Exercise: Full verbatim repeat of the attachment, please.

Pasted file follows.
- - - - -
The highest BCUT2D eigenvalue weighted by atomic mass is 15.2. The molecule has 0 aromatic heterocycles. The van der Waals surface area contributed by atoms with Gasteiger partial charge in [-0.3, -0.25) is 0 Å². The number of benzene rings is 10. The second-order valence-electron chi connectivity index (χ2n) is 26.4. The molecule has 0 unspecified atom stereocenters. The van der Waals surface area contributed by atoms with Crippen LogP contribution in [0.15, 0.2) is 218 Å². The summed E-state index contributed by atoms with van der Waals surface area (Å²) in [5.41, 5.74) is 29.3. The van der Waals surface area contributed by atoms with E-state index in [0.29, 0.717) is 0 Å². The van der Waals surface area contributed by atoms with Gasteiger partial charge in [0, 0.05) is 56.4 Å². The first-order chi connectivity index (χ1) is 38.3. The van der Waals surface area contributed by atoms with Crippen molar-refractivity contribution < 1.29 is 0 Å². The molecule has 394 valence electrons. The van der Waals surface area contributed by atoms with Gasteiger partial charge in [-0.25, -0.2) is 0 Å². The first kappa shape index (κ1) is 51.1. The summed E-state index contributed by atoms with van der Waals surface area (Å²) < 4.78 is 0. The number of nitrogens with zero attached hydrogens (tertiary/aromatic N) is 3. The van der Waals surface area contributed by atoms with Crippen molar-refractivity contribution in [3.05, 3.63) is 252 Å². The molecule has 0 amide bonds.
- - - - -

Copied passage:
The highest BCUT2D eigenvalue weighted by atomic mass is 15.2. The molecule has 0 aromatic heterocycles. The van der Waals surface area contributed by atoms with Gasteiger partial charge in [-0.3, -0.25) is 0 Å². The number of benzene rings is 10. The second-order valence-electron chi connectivity index (χ2n) is 26.4. The molecule has 0 unspecified atom stereocenters. The van der Waals surface area contributed by atoms with Crippen LogP contribution in [0.15, 0.2) is 218 Å². The summed E-state index contributed by atoms with van der Waals surface area (Å²) in [5.41, 5.74) is 29.3. The van der Waals surface area contributed by atoms with E-state index in [0.29, 0.717) is 0 Å². The van der Waals surface area contributed by atoms with Gasteiger partial charge in [0, 0.05) is 56.4 Å². The first-order chi connectivity index (χ1) is 38.3. The van der Waals surface area contributed by atoms with Crippen molar-refractivity contribution < 1.29 is 0 Å². The molecule has 394 valence electrons. The van der Waals surface area contributed by atoms with Gasteiger partial charge in [-0.25, -0.2) is 0 Å². The first kappa shape index (κ1) is 51.1. The summed E-state index contributed by atoms with van der Waals surface area (Å²) < 4.78 is 0. The number of nitrogens with zero attached hydrogens (tertiary/aromatic N) is 3. The van der Waals surface area contributed by atoms with Crippen molar-refractivity contribution in [3.05, 3.63) is 252 Å². The molecule has 0 amide bonds.